The asset-backed market took a bit of a positive turn last week as two marquee deals attracted big buy side crowds and priced on the tight end of initial guidelines. The market also showed signs of stabilizing as secondary trading picked up without much in the way of spread-widening taking place.
But most investors and sellers described the market as remaining sloppy. Most we're waiting for the first new issuance of third quarter to provide a fresh litmus for market environs going ahead.
The Good News
The secondary has seen a decent amount of trading with several bid lists making the rounds last week. About $200 million in asset-backed debt from franchise loans to credit cards to manufactured housing traded without dramatic spread widening. The amount of buying was not huge, but some generic two-way trading kept some desks busy, said sources.
Sallie Mae, back in the market after forgoing securitization for a year, was a cinch for good execution, as investors hungry for the government-sponsored entity's student loan paper took down the $1 billion deal quickly and in big chunks.
The four tranche deal priced within pre-launch levels, and was reported to have attracted a wide range of investors, including those who don't usually buy asset-backed securities. The offering had a lot of good things going for it.
In February, regulators of U.S. banks and thrifts lowered the risk-weighting to bonds secured by government-guaranteed student loans. The action was expected to boost those institutions' appetite for the bonds. In addition, three classes included in the sale were pegged to three-month Libor, while the remaining class was pegged to three-month treasury bills, which has been the traditional benchmark used by Sallie Mae. The new Libor benchmark was said to help attract investors who would ordinarily be wary of buying Sallie paper if they were forced to swap payments back into Libor from Treasurys. Goldman Sachs led the offering.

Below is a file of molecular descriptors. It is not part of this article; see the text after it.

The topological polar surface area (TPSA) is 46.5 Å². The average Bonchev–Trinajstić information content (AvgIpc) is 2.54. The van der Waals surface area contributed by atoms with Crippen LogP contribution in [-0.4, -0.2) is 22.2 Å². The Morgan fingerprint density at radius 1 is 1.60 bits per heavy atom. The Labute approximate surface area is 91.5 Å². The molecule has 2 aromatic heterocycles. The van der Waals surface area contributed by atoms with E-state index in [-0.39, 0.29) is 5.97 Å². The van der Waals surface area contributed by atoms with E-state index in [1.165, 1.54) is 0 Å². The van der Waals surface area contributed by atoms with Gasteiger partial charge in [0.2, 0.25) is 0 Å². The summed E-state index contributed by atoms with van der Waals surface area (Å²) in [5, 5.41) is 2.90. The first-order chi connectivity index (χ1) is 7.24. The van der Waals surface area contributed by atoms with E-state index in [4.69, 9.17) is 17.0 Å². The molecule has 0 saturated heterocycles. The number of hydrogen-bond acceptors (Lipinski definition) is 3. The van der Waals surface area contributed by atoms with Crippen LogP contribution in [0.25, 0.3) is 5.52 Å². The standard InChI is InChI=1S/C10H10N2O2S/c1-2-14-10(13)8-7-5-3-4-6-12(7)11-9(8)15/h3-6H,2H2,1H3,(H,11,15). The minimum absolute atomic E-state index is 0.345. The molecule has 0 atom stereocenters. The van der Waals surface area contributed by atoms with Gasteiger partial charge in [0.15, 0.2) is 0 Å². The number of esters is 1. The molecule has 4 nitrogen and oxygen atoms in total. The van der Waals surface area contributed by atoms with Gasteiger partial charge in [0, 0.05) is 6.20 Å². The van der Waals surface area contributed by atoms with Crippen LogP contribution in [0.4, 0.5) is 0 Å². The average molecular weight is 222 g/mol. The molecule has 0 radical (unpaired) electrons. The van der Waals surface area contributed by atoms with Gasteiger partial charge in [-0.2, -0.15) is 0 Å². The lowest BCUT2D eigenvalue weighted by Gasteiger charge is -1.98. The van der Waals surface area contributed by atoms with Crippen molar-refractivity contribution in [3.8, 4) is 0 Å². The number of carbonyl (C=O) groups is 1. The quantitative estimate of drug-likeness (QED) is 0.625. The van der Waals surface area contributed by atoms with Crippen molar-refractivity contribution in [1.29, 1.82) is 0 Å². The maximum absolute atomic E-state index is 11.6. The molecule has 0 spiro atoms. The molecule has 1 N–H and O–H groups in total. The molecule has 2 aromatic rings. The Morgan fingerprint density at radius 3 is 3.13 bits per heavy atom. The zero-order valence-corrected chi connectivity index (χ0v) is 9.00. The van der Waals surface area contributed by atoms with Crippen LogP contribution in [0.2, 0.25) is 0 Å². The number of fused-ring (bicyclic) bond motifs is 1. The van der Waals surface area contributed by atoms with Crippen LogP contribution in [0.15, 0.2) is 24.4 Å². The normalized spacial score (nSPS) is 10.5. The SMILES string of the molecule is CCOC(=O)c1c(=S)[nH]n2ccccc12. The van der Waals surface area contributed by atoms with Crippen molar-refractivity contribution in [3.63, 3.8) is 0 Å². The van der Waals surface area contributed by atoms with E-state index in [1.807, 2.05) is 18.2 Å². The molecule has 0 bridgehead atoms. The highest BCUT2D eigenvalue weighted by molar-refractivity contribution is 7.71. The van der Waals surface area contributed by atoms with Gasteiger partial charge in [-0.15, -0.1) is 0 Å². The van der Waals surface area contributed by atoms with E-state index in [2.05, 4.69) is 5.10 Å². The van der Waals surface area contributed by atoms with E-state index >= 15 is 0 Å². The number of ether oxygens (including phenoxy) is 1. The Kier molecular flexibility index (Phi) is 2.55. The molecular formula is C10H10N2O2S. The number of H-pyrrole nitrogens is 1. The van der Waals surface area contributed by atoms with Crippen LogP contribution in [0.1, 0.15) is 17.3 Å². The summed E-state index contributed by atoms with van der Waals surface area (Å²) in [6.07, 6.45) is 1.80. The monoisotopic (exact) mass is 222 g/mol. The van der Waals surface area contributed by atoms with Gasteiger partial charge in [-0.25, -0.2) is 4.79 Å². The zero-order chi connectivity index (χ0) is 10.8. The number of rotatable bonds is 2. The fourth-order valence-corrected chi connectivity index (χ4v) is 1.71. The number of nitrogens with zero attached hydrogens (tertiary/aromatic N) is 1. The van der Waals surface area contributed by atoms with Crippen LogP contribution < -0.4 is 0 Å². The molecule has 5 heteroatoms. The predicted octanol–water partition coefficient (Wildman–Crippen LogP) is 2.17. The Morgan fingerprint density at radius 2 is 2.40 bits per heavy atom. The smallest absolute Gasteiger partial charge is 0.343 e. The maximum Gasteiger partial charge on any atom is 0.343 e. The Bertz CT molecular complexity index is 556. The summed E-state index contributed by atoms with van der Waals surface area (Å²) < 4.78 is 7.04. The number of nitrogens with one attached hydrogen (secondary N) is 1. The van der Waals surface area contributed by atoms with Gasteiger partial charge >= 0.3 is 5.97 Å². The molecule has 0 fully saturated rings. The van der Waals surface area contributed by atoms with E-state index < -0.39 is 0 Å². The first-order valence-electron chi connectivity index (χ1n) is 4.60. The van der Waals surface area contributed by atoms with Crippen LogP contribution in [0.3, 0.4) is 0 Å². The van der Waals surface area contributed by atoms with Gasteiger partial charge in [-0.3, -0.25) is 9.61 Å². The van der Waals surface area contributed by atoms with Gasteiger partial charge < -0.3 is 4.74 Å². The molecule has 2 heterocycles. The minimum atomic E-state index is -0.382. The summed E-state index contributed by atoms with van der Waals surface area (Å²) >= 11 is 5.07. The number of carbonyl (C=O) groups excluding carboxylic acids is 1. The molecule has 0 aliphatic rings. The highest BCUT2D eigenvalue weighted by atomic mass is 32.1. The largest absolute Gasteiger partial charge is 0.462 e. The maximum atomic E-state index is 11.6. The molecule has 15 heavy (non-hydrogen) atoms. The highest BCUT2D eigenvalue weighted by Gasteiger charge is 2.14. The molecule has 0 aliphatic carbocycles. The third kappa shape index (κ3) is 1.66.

MBNA priced a $925 million credit card deal that - even after the company upsized it $175 million - was oversubscribed. Merrill Lynch led the transaction. Experts said that investors, if they weren't firmly on the sidelines waiting out the quarterend, were looking to migrate to vanilla debt like MBNA cards. But the truth of the market's tone may actually be hidden in MBNA's pricing stats.
The Bad News
Capital One, which priced a deal June 9, traditionally trades behind MBNA. But MBNA priced its three-year piece on its floating-rate card deal at 1ML+12.5, the same number Cap One garnered on its three-year tranche. Though sources said three-years on "a lot of things" tend to "lump up on one another," other market watchers thought the fact that credit card three-years were trading the same regardless of name meant that the softness that has affected the market lately appears to be continuing.
When comparing five-year cards on recent pricings, the widening is clearly marked. Providian priced its five-year piece at 25 above the curve, which is 7 out from where Discover priced its five-year chunk at 18 prior to that.
The main tenet of market sloppiness has centered on lack of demand for certain paper, whether it be off-the-run bonds or widely known offerings. Green Tree took over a week to sell its mixed-bag recreational equipment transaction. Sources said it was a bad time for a "kitchen sink deal." Sources also described a host of investors who are typically buyers affecting extremely difficult postures when it comes to pricing lately, especially in the face of larger, more familiar issuers.
"A number of big insurance company investors are full on some fairly frequent issuers," said an underwriter. "That's communicated by the yield within which they're willing to play. It's kind of meaningless when somebody says Yeah, I'm a buyer,' but they're a buyer at 25 or 40 [bps] back of where pricing is." - SK